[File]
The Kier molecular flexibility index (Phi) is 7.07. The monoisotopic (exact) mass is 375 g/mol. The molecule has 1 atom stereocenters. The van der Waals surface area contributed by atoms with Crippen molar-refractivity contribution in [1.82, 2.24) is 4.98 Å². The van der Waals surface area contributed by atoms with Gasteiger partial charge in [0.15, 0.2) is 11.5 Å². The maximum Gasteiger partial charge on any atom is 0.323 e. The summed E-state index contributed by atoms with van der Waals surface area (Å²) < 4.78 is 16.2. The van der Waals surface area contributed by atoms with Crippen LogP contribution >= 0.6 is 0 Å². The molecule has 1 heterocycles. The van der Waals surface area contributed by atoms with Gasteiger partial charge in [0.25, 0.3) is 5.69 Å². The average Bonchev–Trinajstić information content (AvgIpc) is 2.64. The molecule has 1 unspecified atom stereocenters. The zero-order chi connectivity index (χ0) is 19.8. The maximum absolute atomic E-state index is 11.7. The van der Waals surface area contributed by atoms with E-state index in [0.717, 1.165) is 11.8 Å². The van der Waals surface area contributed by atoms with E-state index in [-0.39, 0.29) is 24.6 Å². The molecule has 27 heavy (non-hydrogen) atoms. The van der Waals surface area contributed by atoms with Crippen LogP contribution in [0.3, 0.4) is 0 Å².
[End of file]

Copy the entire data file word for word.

The Kier molecular flexibility index (Phi) is 7.07. The monoisotopic (exact) mass is 375 g/mol. The molecule has 1 atom stereocenters. The van der Waals surface area contributed by atoms with Crippen molar-refractivity contribution in [1.82, 2.24) is 4.98 Å². The van der Waals surface area contributed by atoms with Gasteiger partial charge in [0.15, 0.2) is 11.5 Å². The maximum Gasteiger partial charge on any atom is 0.323 e. The summed E-state index contributed by atoms with van der Waals surface area (Å²) < 4.78 is 16.2. The van der Waals surface area contributed by atoms with Crippen LogP contribution >= 0.6 is 0 Å². The molecule has 1 heterocycles. The van der Waals surface area contributed by atoms with Gasteiger partial charge in [0.25, 0.3) is 5.69 Å². The average Bonchev–Trinajstić information content (AvgIpc) is 2.64. The molecule has 1 unspecified atom stereocenters. The zero-order chi connectivity index (χ0) is 19.8. The maximum absolute atomic E-state index is 11.7. The van der Waals surface area contributed by atoms with E-state index in [0.717, 1.165) is 11.8 Å². The van der Waals surface area contributed by atoms with E-state index in [-0.39, 0.29) is 24.6 Å². The molecule has 27 heavy (non-hydrogen) atoms. The van der Waals surface area contributed by atoms with Crippen LogP contribution in [0.3, 0.4) is 0 Å².